Nelson-Atkins Museum of Art
A World Class Museum In Kansas City
Spending an afternoon at the The Nelson-Atkins Museum of Art in Kansas City is something I always look forward to. It's one of the pleasures of living in Kansas City. The Museum is recognized nationally and internationally as one of the nation's finest encyclopedic art museums and has been recognized as one of the 20 most beautiful museums in the world.
The Nelson-Atkins serves the community by providing access and insight into its renowned collection of more than 34,500 art objects, and is best known for its Asian art, European paintings and modern sculpture. Housing a major art research library and the Ford Learning Center, the Museum is a key educational resource for the region, and a national model for arts education.
The Nelson-Atkins Museum of Art - Learn more
At The Nelson-Atkins Museum of Art there is always something new to discover. Our growing collection has fascinated, illuminated and exhilarated people since 1933. Come spend time with your favorites, see what's new on view or check out a featured exhibition.
- Nelson Atkins Museum of Art
Please note: the American Indian galleries and part of the American galleries are currently closed due to renovation. Other galleries, including the Chinese collection, may be closed as needed. We apologize for the inconvenience.The American gallerie
- #3 of The 20 Most Beautiful Museums in the World
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Have You Visited The Nelson-Atkins Museum?
Have You Visited The Nelson-Atkins Museum?
Inventing the Shuttlecocks
Today, Shuttlecocks is a beloved icon for The Nelson-Atkins Museum of Art and for Kansas City, but it wasn't always so. When the husband-and-wife artist team, Claes Oldenburg and Coosje van Bruggen, installed it in the Museum's Kansas City Sculpture Park in 1994, Shuttlecocks created quite a stir.
They first generated the sort of controversy that often greets unconventional public art, but have largely been embraced by the community as one of Kansas City's iconic sights.— SCOTT CANON, The Kansas City Star'
Four 18-foot-tall "Shuttlecocks" were installed on the lawn of the Nelson in 1994. One shuttlecock is located on the north side of the building and three are located on the south lawn.
Each shuttlecock is eighteen feet tall, weighs 5,500 pounds, and has a diameter of 16 feet. Each one is situated at a different angle. Three lie on one side of the building, and the beginning shuttlecock is at the front entrance.
The critic, art historian and artist Coosje van Bruggen was known for the colorful, oversized public sculptures she created in collaboration with her husband, Claes Oldenburg.
In 1993, the museum began to consider expansion plans. Plans called for a 55 percent increase in space - to be the first addition to the building - and were finalized in 1999.
Architect Steven Holl won an international competition in 1999 for the design of the addition. Holl's concept was to build five glass towers on the east side of the building. Holl calls them lenses, and they top a 165,000 square-foot building, all of it except for the lenses underground, called the Bloch building. It is named for H&R Block co-founder Henry W. Bloch. The Bloch building houses the museum's contemporary, African, photography, and special exhibitions galleries as well a new cafe, the museum's reference library, and the Isamu Noguchi Sculpture Court. The addition (which cost about $95 million), opened June 9, 2007, and is part of $200 million in renovations to the museum including the Ford Learning Center, home to classes, workshops, and resources for students and educators, which opened in fall of 2005.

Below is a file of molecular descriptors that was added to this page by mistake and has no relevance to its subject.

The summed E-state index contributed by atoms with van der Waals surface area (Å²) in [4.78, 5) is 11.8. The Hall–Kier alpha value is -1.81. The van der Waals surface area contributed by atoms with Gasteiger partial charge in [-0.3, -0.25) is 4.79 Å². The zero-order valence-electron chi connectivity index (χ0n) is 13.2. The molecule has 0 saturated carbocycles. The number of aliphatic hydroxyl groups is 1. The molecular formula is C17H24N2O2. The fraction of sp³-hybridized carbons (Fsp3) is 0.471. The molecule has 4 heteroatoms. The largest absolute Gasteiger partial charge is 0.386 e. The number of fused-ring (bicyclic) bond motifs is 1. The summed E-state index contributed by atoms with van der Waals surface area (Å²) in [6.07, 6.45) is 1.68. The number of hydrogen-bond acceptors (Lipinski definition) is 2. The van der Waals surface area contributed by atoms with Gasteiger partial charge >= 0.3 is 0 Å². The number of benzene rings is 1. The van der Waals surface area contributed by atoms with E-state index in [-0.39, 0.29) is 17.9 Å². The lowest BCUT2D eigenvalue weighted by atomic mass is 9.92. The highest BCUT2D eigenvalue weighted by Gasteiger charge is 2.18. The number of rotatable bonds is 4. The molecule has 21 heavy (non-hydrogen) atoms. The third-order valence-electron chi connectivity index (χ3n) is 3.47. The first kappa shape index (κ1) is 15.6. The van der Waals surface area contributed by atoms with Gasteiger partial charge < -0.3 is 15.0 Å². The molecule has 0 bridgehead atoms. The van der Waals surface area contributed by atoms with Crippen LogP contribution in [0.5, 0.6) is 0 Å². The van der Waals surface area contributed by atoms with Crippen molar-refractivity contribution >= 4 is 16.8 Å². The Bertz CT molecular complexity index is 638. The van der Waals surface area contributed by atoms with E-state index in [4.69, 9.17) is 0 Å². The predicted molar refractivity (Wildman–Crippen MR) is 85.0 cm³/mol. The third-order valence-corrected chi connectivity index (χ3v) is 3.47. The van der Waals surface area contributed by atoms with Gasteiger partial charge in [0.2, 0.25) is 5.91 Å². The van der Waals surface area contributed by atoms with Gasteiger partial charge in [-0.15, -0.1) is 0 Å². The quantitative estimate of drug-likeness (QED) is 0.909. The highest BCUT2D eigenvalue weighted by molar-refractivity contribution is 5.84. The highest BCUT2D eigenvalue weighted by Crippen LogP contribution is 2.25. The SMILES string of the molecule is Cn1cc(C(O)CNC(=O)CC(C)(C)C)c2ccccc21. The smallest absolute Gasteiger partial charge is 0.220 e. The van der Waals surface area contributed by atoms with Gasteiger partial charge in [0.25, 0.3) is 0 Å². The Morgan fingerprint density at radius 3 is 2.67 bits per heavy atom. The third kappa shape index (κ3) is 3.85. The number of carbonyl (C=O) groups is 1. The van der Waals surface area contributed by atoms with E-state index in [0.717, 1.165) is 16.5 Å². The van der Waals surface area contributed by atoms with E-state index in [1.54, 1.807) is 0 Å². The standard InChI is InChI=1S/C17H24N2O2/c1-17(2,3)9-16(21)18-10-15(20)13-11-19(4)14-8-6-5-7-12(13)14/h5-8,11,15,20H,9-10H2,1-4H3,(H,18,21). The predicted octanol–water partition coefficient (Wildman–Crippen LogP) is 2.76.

- Wickipedia - Nelson Atkins Museum
The Nelson-Atkins Museum of Art is the preeminent art museum in Kansas City, Missouri. It is considered one of the finest art collections in the United States.
The Bloch Building
The 2001 "America's Best Architect" by Time Magazine, Steven Holl, dubs his project as "a scatter of lenses fused in the landscape". Contrast and variation are main theme in the design, as he said.
By using different gradations of light in the building, Holl intended to bring a fluttering effect. Echoes of the lantern effect can be found here, includes a string of oversize skylights bulging from the institution's stately lawn, glow like a towering Japanese lantern.
Bluish light flows in from the north end, gradation to the warm, yellowish light that flows in from the south end. There are nine different shades of light glowing in the building, and the effect varies depending on the time of day.
"The light is working in this building like sound does in music," says Holl, explaining that his concept is like cuts through darkness as sound cuts through silence.
The Great Debate
Do you like the choice of style for the Block Building Addition?
The 165,000 Square-Foot Expansion
The new Bloch Building, named in honor of Henry W. Bloch, Chairman of The Nelson-Atkins Board of Trustees, and his wife Marion, opened June 7, 2007 with a major exhibition, "Monet to Maatisse", Impressionsist Masters from the Marion and Henry Block Collection.
The slender, elongated extension runs 840 feet along the edge of the Museum's Sculpture Park and provides a delicate counterpoint to the Beaux-Arts Nelson-Atkins. The Bloch Building is a significant work of contemporary architecture, weaving through the landscape with partially submerged galleries and elevated glass lenses rising from the lawn.
In 2007, TIME Magazine ranked the museum's new Bloch Building, # 1 on the "The 10 Best (New and Upcoming) Architectural Marvels" list.
Kansas City Map
At The Park - George Segal
© 2007 patinkc